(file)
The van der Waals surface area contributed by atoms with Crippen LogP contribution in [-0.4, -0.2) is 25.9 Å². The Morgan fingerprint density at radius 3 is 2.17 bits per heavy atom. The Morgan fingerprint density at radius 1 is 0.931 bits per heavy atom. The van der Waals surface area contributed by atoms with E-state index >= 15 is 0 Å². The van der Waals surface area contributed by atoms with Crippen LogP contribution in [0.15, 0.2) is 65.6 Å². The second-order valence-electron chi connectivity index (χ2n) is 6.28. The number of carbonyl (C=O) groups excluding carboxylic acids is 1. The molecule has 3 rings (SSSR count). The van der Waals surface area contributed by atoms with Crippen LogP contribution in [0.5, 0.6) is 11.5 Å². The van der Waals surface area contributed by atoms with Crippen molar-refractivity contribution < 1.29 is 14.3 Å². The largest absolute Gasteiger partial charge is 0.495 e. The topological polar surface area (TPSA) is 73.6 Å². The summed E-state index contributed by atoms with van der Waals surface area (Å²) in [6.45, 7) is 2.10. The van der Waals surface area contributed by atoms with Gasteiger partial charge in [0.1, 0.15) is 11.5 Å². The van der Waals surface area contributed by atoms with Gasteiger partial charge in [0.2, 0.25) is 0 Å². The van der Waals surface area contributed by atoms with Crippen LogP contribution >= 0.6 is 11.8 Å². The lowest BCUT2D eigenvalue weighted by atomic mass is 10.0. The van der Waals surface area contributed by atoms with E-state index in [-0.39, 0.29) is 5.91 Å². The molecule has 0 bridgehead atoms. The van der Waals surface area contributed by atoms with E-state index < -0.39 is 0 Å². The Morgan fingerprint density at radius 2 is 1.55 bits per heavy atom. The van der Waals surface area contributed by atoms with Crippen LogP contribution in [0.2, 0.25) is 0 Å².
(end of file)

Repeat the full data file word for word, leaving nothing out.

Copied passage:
The van der Waals surface area contributed by atoms with Crippen LogP contribution in [-0.4, -0.2) is 25.9 Å². The Morgan fingerprint density at radius 3 is 2.17 bits per heavy atom. The Morgan fingerprint density at radius 1 is 0.931 bits per heavy atom. The van der Waals surface area contributed by atoms with E-state index >= 15 is 0 Å². The van der Waals surface area contributed by atoms with Crippen LogP contribution in [0.15, 0.2) is 65.6 Å². The second-order valence-electron chi connectivity index (χ2n) is 6.28. The number of carbonyl (C=O) groups excluding carboxylic acids is 1. The molecule has 3 rings (SSSR count). The van der Waals surface area contributed by atoms with Crippen LogP contribution in [0.5, 0.6) is 11.5 Å². The van der Waals surface area contributed by atoms with Crippen molar-refractivity contribution < 1.29 is 14.3 Å². The largest absolute Gasteiger partial charge is 0.495 e. The topological polar surface area (TPSA) is 73.6 Å². The summed E-state index contributed by atoms with van der Waals surface area (Å²) in [6.45, 7) is 2.10. The van der Waals surface area contributed by atoms with Gasteiger partial charge in [0.1, 0.15) is 11.5 Å². The van der Waals surface area contributed by atoms with Gasteiger partial charge in [0.2, 0.25) is 0 Å². The van der Waals surface area contributed by atoms with Crippen LogP contribution >= 0.6 is 11.8 Å². The lowest BCUT2D eigenvalue weighted by atomic mass is 10.0. The van der Waals surface area contributed by atoms with E-state index in [-0.39, 0.29) is 5.91 Å². The molecule has 0 bridgehead atoms. The van der Waals surface area contributed by atoms with E-state index < -0.39 is 0 Å². The Morgan fingerprint density at radius 2 is 1.55 bits per heavy atom. The van der Waals surface area contributed by atoms with Crippen LogP contribution in [0.2, 0.25) is 0 Å².